These Congo park rangers are risking their lives to protect endangered gorillas

Virunga Park rangers can’t find refuge from the violence that plagues the DRC

Virunga National Park is home to one of the two remaining populations of critically endangered mountain gorillas in the Democratic Republic of the Congo, but it's also become more dangerous recently as armed groups plumb its resources.

On April 9, violent militias operating in the illegal charcoal trade killed five young Virunga park rangers, all in their 20s, trying to protect the gorillas. Charcoal operations are a lucrative source of income for paramilitary groups, because most of the Congo relies on wood-fuels for cooking. But producing charcoal often means destroying the very ecosystems that species like the mountain gorilla call home.


In the past 20 years, 175 Virunga Park rangers have been killed in the line of duty. But this last attack was the deadliest yet. VICE News met with some of the Virunga Park rangers several months ago.

“We have been attacked during the patrol because we was fighting against the charcoal,” Virunga National Park Warden Innocent Mburanumwe told VICE News. “They’re cutting trees for just making charcoal.”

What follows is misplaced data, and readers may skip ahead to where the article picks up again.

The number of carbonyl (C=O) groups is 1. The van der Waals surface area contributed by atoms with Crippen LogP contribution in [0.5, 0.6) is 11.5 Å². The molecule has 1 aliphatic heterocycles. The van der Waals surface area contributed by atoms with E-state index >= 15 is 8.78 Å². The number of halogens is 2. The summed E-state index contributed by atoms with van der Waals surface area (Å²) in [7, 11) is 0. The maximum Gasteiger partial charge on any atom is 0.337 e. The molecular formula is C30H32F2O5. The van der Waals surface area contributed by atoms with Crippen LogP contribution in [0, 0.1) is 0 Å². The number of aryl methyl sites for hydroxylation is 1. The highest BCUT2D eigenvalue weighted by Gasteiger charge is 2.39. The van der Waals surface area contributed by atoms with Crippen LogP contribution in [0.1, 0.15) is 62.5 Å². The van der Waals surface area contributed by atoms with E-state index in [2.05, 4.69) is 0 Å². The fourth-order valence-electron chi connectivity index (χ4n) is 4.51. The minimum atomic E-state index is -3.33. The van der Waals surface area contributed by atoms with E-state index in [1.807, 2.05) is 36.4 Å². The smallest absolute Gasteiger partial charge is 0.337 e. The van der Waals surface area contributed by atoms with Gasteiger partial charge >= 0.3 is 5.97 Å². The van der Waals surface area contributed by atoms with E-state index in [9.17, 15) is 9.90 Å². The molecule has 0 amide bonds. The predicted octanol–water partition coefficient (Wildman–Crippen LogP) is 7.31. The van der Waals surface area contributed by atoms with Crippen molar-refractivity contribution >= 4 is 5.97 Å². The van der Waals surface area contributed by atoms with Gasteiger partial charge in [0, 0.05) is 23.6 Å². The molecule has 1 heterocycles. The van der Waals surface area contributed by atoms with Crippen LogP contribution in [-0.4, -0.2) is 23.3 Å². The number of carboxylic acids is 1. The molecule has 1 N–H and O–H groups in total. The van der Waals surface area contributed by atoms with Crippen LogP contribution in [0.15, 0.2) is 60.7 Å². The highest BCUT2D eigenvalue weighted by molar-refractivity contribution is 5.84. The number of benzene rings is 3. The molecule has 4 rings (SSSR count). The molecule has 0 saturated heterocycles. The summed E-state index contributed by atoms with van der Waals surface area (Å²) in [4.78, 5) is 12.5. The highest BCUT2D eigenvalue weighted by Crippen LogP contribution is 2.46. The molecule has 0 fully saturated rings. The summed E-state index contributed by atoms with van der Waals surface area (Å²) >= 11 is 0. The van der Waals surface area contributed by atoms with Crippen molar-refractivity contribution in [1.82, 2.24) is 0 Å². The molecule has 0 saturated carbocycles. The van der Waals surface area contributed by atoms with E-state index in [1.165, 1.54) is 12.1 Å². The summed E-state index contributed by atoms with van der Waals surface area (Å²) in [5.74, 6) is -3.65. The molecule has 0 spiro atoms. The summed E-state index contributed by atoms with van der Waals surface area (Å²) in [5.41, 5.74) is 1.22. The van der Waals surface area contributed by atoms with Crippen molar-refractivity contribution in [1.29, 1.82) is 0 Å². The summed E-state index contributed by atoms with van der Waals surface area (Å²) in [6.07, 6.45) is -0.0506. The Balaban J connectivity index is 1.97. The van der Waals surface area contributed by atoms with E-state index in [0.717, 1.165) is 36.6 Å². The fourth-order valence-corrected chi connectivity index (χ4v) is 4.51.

Violent militias aren’t news in the Congo, but these murders are a symptom of a growing problem in the DRC. In the last year alone, 32 new armed groups have sprung up, bringing the total number of paramilitary groups to 127. The rise of militia groups is partly that the country’s President, Joseph Kabila, has refused to step down after his term limit ended in December 2016.

According to the Norwegian Refugee Council, violence in the Congo has meant that 5 million people have been forced from their homes, and more than 13 million are in desperate need of humanitarian aid.

This segment originally aired April 12, 2018, on VICE News Tonight on HBO.